Duke vs. UNC, a Rivalry With Character
A Powerful Message
We often hear sports rivalries described as “bitter”. Players will say “We don’t respect them, and they don’t respect us”. Some fans will view a refusal by participants to shake hands at the end of the game as a sign of competitiveness, and the “all or nothing” mentality needed to defeat a rival. Fans can feel entitled to belittle and disrespect supporters of the opponent.
This week, we saw two incidents in which support for a team was used to express racist behavior. We saw an ugly example of that from a group of Chelsea FC fans before the club’s match against PSG in France. Racism also was in evidence at a high school basketball game in Texas.
This Rivalry is Different
Contrast those two stories with Wednesday night’s Duke-North Carolina basketball game. The game was played at Duke’s Cameron Indoor Stadium, and it was a classic. The Blue Devils rallied late in regulation and went on to defeat the Tar Heels in overtime 92-90.
The Duke vs. UNC basketball rivalry is one of the fiercest in all of sports. In poll-after-poll, it ranks in the top 3 of sports rivalries in the U.S. The series has been remarkably close. In the last 88-meetings, each team has won 44-times.
Every game played between the two schools is a hard fought battle of wills. But, while the intensity gets ratcheted-up to a fever pitch, there is an underlying level of respect in this rivalry. It’s not talked about. It’s barely acknowledged by any of the fans. But it is there just the same.
That doesn’t mean there are never any behaviors that go over the line. There are, but they are more the exception.
Before Wednesday’s game, a moment of silence was held for Dean Smith, the legendary coach at North Carolina who died earlier this month. You could have heard a pin drop. No one booed. And, no one yelled out something inappropriate to turn the solemn occasion into a partisan fan moment.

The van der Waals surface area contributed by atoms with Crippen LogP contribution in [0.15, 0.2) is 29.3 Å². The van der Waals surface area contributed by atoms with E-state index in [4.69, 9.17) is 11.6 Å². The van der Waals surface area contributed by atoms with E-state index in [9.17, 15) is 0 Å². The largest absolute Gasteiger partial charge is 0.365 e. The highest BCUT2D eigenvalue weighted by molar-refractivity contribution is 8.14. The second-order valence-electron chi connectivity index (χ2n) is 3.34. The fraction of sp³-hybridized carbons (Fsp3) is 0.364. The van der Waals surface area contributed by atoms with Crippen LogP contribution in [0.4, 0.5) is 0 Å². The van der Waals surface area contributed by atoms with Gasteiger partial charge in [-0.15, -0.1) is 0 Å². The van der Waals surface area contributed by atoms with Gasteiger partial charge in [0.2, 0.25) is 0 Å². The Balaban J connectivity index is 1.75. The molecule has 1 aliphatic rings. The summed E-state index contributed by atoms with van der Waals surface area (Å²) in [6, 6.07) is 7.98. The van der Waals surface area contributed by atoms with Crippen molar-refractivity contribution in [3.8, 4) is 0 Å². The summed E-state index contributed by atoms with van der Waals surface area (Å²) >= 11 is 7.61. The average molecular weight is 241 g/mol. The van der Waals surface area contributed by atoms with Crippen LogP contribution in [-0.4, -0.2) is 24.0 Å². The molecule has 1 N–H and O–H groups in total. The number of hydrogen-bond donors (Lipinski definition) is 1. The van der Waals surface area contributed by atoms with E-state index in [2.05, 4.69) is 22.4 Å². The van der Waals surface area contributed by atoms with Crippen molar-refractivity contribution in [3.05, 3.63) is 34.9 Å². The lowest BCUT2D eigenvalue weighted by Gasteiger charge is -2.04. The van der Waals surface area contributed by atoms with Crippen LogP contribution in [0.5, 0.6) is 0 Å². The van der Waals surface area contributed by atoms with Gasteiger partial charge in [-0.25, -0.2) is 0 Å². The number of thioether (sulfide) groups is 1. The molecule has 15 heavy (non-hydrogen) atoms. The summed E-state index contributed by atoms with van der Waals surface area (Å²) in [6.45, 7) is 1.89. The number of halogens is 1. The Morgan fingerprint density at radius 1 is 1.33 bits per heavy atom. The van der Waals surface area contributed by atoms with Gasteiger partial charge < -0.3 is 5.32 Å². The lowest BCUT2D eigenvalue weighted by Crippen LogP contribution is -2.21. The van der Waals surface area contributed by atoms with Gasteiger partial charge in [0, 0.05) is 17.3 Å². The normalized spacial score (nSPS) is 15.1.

The game was cleanly played. The two teams and their fans mostly were respectful of the game and the players.
After the game ended, North Carolina coach Roy Williams talked about what a great game fans had a chance to witness. He congratulated Duke, saying the Blue Devils deserved the win. He didn’t complain about a late non-call in regulation that benefited Duke. He showed grace in defeat. That fact doesn’t mean that Roy Williams isn’t passionate about winning, or that he cares less than a coach who rants and raves after a game.
Duke coach Mike Krzyzewski exhibited class and humility in victory.
It can be this way in the fiercest of rivalries. Competing respectfully and honorably makes sport better.
A Teammate to Admire
Another positive on display in the game was the example that has been set this season by Duke senior guard Quinn Cook. He is an excellent player. His back-court teammate is freshman Tyus Jones, who is even more talented than Cook. That senior-freshman dynamic has played out on countless numbers of teams, often resulting in conflict. But, not in this case. Instead of resenting Jones, Cook is among his biggest supporters. Rather than trying to one-up Jones, Cook revels in the contributions made by his younger teammate. In the game against UNC, Jones was outstanding in crunch time and Cook was quick to deflect any credit for his performance by focusing attention on Jones, calling him the best guard on the team.
What a great teammate. Aren’t these qualities you would want to see in your son or daughter? Talk about a team-first mentality. How many seniors would be so selfless?
A Quality We Alone Control
This is character. It is not dependent on money, talent, or good looks. Character is a choice.
We can go through life being disrespectful and petty, belittling the accomplishments of other people, or we can choose to be respectful, honorable, and compassionate with others.
It takes desire and courage to have integrity. Standing on principle when it costs you something significant, isn’t easy. But, anyone who wants it, can have it.
It’s entirely up to each of us.
Photo Credit: Trever Tinker via Flickr
Founder & Executive Director
Chuck Wilson is an award-winning host, interviewer, and commentator. He was an original host on ESPN Radio and was with the network for close to 17-years. In 2007, Wilson was named one of the 100 Most Influential Sports Educators in America by the Institute for International Sport. He is the founder of Even Field.
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